The Girl With the Dragon Tattoo – Review

2 Jul

The Girl With the Dragon Tattoo is a long, meticulous, and thrilling novel written by Stieg Larsson filled with incredible characters and twists. Thankfully, the film is given proper justice by film maker extraordinaire, David Fincher, who is responsible for films such as Fight Club, Se7en, and, more recently, The Social Network. Now, this isn’t going to be a comparison between the book and the movie, nor is it of the Swedish and the American film. Instead, I will solely be talking about where this film works wonderfully and the areas of small imperfections.

For Mikael Blomkvist (Daniel Craig), life as a journalist may very well be over after being accused of libel by a multi-billionaire. Despite these claims, an old CEO, Henrik Vanger (Christopher Plummer), hires Mikael to solve a forty year old mystery concerning the disappearance, and possible murder, of his grandniece, Harriet. Blomkvist is not alone in his investigation, however. Enter Lisbeth Salander, an anti-social hacker savant with a disturbing past, present, and possible future. Together, these two investigators get mixed up in a decades old Vanger family drama that seems impossibly twisted, yet all too real.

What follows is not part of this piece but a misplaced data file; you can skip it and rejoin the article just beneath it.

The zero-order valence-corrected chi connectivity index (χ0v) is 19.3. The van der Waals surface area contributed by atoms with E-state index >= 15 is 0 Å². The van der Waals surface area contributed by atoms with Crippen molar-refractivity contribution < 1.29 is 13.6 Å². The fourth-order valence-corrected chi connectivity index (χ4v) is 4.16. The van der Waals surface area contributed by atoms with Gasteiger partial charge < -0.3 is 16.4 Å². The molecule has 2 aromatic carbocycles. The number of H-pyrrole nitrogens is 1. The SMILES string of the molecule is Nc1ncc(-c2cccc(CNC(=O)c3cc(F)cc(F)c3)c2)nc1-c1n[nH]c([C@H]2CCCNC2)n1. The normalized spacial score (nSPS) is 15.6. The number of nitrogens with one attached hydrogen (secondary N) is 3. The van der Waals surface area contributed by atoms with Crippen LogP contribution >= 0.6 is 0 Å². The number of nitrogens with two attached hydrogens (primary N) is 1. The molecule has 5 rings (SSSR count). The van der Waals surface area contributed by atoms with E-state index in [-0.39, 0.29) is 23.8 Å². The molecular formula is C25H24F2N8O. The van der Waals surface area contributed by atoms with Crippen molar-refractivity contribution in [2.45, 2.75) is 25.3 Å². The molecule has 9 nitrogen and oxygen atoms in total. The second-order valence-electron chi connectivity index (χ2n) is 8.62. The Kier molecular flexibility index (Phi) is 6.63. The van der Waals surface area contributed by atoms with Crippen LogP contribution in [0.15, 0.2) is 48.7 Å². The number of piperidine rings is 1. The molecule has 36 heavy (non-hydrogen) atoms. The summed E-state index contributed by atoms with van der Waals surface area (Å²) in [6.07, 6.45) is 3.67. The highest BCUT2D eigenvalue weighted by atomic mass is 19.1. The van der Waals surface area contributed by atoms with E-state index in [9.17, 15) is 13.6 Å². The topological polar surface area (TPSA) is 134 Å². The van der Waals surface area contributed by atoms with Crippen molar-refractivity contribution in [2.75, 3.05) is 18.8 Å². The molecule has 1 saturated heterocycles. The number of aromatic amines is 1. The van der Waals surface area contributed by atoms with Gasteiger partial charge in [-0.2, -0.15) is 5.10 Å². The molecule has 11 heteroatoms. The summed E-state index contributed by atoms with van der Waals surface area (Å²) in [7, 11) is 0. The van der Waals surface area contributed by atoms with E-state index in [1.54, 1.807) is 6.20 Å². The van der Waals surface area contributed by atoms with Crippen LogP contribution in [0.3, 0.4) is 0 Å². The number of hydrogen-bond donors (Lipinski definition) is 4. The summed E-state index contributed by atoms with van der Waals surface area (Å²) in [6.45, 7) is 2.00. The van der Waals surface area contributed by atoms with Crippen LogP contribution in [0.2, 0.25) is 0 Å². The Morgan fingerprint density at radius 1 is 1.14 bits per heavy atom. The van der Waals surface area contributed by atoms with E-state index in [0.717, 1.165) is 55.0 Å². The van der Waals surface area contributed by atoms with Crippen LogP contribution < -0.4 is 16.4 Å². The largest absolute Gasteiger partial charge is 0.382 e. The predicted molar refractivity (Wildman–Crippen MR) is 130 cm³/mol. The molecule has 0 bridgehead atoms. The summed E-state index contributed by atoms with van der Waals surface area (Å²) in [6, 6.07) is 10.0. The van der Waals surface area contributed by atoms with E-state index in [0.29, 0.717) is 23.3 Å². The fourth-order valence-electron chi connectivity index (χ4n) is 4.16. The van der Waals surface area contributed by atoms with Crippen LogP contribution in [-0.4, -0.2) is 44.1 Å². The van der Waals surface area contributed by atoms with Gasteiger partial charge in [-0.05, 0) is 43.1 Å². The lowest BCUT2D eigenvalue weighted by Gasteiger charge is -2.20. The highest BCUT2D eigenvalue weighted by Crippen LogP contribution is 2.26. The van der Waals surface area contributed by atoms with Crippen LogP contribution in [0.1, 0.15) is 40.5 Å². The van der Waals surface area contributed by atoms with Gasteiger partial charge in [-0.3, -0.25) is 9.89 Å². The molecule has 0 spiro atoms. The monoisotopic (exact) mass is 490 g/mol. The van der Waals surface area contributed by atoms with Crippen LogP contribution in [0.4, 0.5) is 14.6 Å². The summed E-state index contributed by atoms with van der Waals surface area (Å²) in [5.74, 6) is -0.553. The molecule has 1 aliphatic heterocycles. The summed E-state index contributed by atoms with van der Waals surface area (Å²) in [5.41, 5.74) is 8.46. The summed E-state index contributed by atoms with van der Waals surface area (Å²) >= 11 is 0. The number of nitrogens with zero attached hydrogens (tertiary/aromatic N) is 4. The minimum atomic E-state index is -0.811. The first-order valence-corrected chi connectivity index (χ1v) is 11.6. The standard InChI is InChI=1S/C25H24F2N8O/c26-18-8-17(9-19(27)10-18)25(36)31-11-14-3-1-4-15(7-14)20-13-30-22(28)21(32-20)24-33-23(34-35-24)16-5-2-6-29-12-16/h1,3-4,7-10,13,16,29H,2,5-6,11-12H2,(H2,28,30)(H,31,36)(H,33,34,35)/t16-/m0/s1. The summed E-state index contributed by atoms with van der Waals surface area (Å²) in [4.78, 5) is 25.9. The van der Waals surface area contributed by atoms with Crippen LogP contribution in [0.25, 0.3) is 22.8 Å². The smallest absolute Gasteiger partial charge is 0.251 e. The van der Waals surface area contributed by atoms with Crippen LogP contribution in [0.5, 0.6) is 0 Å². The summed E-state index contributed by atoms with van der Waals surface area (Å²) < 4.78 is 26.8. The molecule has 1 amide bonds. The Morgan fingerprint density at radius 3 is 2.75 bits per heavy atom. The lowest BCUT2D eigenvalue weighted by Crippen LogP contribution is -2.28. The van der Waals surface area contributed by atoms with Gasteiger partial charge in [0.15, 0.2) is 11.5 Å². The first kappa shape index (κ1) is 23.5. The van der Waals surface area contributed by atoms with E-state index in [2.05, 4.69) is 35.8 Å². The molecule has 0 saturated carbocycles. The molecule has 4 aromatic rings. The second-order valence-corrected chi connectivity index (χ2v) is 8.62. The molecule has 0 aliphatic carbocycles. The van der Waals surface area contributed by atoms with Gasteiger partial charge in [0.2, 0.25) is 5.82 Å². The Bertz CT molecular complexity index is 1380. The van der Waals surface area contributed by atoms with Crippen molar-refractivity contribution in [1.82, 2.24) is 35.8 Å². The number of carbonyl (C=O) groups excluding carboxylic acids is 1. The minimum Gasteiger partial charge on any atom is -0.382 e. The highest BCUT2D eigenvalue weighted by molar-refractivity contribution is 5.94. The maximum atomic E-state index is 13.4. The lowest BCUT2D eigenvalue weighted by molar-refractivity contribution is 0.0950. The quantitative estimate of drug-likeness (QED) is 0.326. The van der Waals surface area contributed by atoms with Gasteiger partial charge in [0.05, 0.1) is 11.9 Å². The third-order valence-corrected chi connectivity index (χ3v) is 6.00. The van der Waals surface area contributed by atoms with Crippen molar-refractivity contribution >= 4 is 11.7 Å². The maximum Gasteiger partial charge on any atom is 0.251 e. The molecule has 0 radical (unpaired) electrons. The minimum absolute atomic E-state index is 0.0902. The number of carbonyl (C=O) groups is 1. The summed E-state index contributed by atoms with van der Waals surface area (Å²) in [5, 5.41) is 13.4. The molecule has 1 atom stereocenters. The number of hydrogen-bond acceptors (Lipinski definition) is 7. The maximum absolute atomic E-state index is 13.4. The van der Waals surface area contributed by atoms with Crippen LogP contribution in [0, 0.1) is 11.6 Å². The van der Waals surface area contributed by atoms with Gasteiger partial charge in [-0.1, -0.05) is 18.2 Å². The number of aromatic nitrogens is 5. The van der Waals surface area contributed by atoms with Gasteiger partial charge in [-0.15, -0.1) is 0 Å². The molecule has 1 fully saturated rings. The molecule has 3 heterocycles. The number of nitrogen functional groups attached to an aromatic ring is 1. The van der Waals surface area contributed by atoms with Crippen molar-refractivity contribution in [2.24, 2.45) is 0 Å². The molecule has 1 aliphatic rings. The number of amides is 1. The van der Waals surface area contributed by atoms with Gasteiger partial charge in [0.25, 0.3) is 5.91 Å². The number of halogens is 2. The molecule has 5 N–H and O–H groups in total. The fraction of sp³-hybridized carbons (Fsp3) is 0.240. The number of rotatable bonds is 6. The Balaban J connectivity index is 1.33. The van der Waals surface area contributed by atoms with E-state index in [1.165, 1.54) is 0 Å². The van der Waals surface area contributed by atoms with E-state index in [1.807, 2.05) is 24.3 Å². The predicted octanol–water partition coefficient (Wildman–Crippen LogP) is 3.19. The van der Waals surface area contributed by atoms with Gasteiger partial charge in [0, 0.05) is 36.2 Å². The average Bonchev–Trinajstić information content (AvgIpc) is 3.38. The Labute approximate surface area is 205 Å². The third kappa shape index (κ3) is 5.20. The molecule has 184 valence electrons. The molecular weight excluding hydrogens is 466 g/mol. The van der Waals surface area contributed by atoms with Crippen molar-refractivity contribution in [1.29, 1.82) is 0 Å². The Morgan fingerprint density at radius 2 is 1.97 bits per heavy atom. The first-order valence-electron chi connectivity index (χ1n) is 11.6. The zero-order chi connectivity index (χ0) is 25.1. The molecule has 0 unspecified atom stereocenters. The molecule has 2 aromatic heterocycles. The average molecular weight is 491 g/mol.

This right here is a bold movie. It seems obvious that Fincher didn’t care if people were put off by the disturbing scenes and violence because he had a vision of the story and he was going to tell it the way that he wanted to. I have to respect that. There are so many movies now that are dimmed down in order to appeal to more people. This is not one of those films. In fact, there is one scene in particular that will leave the viewer deeply disturbed for days to come. Kudos to you Fincher and company.

So, yes, The Girl With the Dragon Tattoo is a brutal movie, but make no mistake, it isn’t brutal for no reason. The original novel and now this movie has a particular message that it is trying to get across, and using the unrestrained nature of its violence the message is not only gotten across, but hurled at your face. That being said it is a message about the evils performed against women. Stieg Larsson’s original title for his story was actually “Men Who Hate Women”, which I think is even better than the title now. It’s a difficult truth to accept.